To top it all off, Lewis wrote a screenplay with minimal gore but something we can easily construe as a wry, reactionary sense of humor. It starts with an artist named Adam Sorg (Gordon Oas-Heim) struggling to create his next painting, but takes his frustration out on his live-in girlfriend, whose run-on gag is to say, "If we ever get married." At a gallery exhibit showing his work, Sorg reveals he's incredibly touchy and explodes with rage at the local art critic who scorns his poor use of color. By accident, he discovers human blood gives his otherwise mediocre paintings a very dramatic edge. This is then praised not only by the same critic but also admired by a wealthy art collector, which in turn makes an unhinged Sorg go on the prowl to collect more fresh blood.
Although Lewis's intentions of Southern stereotypes in 'Two Thousand Maniacs!' are pretty unclear, there's little denying that the director didn't have something on his mind with 'Color Me Blood Red.' The obvious connection made is between the artist/creator and a public backlash, the latter pushing the former to experiment with extremes to shock spectators. The movie may not be a direct lambast of anything specific, but there is a sense throughout that Lewis might be commenting on something he saw around him or personally experienced. Sorg is a painter frustrated with an unappreciative audience and negative criticism demanding for more blood. Is Lewis trying to say something through this? Who knows, but it makes for a fun watch of an amusing B-movie schlock.
The Blu-ray: Vital Disc Stats
Something Weird Video and Image Entertainment release 'The Blood Trilogy' to Blu-ray on a Region A locked, BD50 disc inside a blue eco-vortex keepcase. At startup, viewers are taken to a still image with the usual main menu selection, but each title highlighted brings up a different set of supplements.
Considering the age and production history of all three films, we shouldn't be surprised with the terrible condition in which they are presented. Yet, for anyone familiar with these movies and past home video releases, this is really the best they've ever looked, which sadly still doesn't say much.
Of the three 1080p/AVC MPEG-4 encodes, 'Blood Feast' definitely looks best with fairly good fine object detailing. We can really make out the fake, white-powdered hair on Fuad Ramses and see every product for sale on his store shelves. 'Color Me Blood Red' comes in at very close second, also with strong definition and clarity for most of its runtime. 'Two Thousand Maniacs,' unfortunately, looks pretty blurry and quite hazy in several scenes. But compared to its standard def counterparts, the movie still shows a clear improvement with better resolution.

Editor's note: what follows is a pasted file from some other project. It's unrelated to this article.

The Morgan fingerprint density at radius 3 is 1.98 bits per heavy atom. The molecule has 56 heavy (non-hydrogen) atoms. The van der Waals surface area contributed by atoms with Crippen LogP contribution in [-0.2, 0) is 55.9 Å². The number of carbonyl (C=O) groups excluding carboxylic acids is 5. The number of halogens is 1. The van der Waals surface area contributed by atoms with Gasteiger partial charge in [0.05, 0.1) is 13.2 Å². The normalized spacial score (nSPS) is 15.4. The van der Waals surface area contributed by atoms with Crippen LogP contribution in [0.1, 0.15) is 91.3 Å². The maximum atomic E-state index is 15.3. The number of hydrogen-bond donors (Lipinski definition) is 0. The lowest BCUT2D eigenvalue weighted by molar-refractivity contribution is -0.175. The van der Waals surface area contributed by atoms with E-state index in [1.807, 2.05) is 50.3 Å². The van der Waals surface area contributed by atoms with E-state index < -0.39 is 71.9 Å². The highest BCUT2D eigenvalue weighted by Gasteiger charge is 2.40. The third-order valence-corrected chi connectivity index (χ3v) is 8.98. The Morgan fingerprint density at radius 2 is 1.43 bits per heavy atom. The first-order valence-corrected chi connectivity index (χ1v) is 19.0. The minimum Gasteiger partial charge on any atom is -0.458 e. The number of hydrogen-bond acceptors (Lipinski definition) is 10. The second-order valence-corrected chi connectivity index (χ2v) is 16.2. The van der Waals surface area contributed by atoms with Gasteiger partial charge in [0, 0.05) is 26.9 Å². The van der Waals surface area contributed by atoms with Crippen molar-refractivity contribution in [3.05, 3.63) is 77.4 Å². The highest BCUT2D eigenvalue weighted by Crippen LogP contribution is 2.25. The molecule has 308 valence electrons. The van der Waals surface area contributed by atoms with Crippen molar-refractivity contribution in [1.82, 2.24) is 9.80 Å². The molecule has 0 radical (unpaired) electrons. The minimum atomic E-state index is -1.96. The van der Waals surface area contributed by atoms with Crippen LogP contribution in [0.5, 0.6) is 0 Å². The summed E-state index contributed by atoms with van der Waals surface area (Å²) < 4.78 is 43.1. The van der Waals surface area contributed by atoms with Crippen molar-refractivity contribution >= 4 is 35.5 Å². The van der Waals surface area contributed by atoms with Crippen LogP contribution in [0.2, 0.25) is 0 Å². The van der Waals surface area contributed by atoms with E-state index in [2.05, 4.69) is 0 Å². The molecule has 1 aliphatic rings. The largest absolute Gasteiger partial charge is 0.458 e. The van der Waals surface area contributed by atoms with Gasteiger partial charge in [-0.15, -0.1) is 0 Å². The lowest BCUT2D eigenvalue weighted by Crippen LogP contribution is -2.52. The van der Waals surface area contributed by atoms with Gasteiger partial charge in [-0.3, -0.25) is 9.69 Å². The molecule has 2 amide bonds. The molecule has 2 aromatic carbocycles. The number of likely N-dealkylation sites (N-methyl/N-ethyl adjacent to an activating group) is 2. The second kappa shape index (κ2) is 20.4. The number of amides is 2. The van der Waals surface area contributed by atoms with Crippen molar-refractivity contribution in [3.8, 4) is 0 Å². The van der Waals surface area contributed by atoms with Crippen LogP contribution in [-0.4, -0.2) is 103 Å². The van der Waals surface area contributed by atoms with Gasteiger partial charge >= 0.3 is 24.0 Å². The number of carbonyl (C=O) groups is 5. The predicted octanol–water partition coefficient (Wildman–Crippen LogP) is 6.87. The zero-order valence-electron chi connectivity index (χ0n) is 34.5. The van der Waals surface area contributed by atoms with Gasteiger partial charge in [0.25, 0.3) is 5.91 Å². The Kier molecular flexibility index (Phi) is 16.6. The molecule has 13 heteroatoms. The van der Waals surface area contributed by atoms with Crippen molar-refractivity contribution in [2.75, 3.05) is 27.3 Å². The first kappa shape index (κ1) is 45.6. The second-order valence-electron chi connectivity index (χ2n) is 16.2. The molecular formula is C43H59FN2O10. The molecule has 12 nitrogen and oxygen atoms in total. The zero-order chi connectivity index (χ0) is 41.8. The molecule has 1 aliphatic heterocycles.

Presented in their original 1.85:1 aspect ratios, each movie comes with below average contrast, which can make the video look somewhat foggy and generally flat, but whites remain clean and crisp throughout. Black levels are also a bit unsatisfying, especially in the shadows, but not a complete loss as certain articles of clothing are accurate. There are even a few moments in 'Blood Feast' when the video has excellent depth of field and great blacks. Colors receive the greatest benefit with bold, bright primaries, yet secondary hues are disappointing.
'Two Thousand Maniacs!' displays the worst picture quality, but all of it is age related and due to improper care. All three come with scratches and blue vertical lines, but 'Maniacs!' actually includes tears, "cigarette burns" and visible shifts in the frame caused by bad editing. Had more money been put into providing these movies with a more extensive remastering of the original negatives, they could very likely look better. But as is, they're average.
All three movies arrive in uncompressed PCM 2.0 audio, and like the video of each, they are somewhat disappointing because little effort was put into remastering them.
No matter which movie we're watching, the soundtracks are full of crackling, noise and come off mostly flat throughout. Although clear and intelligible, vocals are pretty distracting as nearly every syllable uttered by actors is accompanied by an annoying hiss. Distortion isn't exactly a notable issue since it understandably comes from a low-budget, laughably-amateurish production, where echoes are almost as audible as the voices themselves. However, the screams of female characters are not by any degree handled very well as the hissing only worsens and there's an evident loss in detail. All three lack low bass, so music and action sequences feel shallow and fairly lifeless. Audio dropouts are also common in each lossless mix, and 'Two Thousand Maniacs!' comes with a weird moment (at the 51-minute mark) where vocals play in slow-motion.
None of this, of course, is the result of the codec used, but very likely accurate copies of the original recordings. By some measure, fans of the movies and of this particular subgenre will be content with the high-rez tracks. They at least carry that stereotypical quality expected of Exploitation films, like actually being at a drive-in or a shoddy, rundown theater.
Supplements are ported over from previous DVD releases of each movie.
Though not a true trilogy in the traditional sense of the word, 'The Blood Trilogy' is the three-film collaboration of Herschell Gordon Lewis and David F. Friedman. These back-to-back movies were made purely for profit by exploiting explicit on-screen gore in full color, not only paving the future of "splatter" films but also leading the way and influencing the world of low-budget, B-quality Exploitation Cinema. The Blu-ray from Something Weird Video and Image Entertainment features a surprisingly good audio and video presentation of each movie, considering their production and history. Bonus material is decently large and worth watching for fans of the genre and the two filmmakers, making the overall package a great purchase or at least an oddball rental for neophytes.